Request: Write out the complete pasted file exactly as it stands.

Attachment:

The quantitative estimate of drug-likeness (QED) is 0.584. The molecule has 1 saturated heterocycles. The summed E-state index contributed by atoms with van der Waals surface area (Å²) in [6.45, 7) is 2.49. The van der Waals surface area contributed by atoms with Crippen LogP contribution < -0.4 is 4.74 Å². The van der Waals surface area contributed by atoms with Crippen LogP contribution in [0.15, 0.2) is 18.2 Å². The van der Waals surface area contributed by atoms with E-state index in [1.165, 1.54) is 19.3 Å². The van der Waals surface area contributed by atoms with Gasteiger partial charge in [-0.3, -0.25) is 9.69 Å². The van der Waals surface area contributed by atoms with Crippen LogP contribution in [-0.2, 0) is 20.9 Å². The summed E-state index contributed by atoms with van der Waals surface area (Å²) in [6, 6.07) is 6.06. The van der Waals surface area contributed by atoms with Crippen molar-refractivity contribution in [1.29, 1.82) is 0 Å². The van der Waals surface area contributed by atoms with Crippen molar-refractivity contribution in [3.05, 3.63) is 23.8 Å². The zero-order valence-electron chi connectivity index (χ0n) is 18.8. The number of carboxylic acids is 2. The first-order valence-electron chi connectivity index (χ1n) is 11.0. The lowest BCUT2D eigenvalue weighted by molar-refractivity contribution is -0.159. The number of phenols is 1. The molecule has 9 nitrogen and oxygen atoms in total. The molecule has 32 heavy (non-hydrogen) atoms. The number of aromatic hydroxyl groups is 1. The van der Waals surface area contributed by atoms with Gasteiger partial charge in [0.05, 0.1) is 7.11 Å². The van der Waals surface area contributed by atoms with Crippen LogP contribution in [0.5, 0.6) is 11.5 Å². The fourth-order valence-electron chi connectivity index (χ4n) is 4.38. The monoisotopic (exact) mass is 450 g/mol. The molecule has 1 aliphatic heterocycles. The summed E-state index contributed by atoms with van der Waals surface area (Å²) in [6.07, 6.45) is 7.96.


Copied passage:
The quantitative estimate of drug-likeness (QED) is 0.584. The molecule has 1 saturated heterocycles. The summed E-state index contributed by atoms with van der Waals surface area (Å²) in [6.45, 7) is 2.49. The van der Waals surface area contributed by atoms with Crippen LogP contribution < -0.4 is 4.74 Å². The van der Waals surface area contributed by atoms with Crippen LogP contribution in [0.15, 0.2) is 18.2 Å². The van der Waals surface area contributed by atoms with E-state index in [1.165, 1.54) is 19.3 Å². The van der Waals surface area contributed by atoms with Gasteiger partial charge in [-0.3, -0.25) is 9.69 Å². The van der Waals surface area contributed by atoms with Crippen LogP contribution in [-0.2, 0) is 20.9 Å². The summed E-state index contributed by atoms with van der Waals surface area (Å²) in [6, 6.07) is 6.06. The van der Waals surface area contributed by atoms with Crippen molar-refractivity contribution in [1.29, 1.82) is 0 Å². The van der Waals surface area contributed by atoms with Crippen molar-refractivity contribution in [3.05, 3.63) is 23.8 Å². The zero-order valence-electron chi connectivity index (χ0n) is 18.8. The number of carboxylic acids is 2. The first-order valence-electron chi connectivity index (χ1n) is 11.0. The lowest BCUT2D eigenvalue weighted by molar-refractivity contribution is -0.159. The number of phenols is 1. The molecule has 9 nitrogen and oxygen atoms in total. The molecule has 32 heavy (non-hydrogen) atoms. The number of aromatic hydroxyl groups is 1. The van der Waals surface area contributed by atoms with Gasteiger partial charge in [0.05, 0.1) is 7.11 Å². The van der Waals surface area contributed by atoms with Crippen LogP contribution in [0.5, 0.6) is 11.5 Å². The fourth-order valence-electron chi connectivity index (χ4n) is 4.38. The monoisotopic (exact) mass is 450 g/mol. The molecule has 1 aliphatic heterocycles. The summed E-state index contributed by atoms with van der Waals surface area (Å²) in [6.07, 6.45) is 7.96.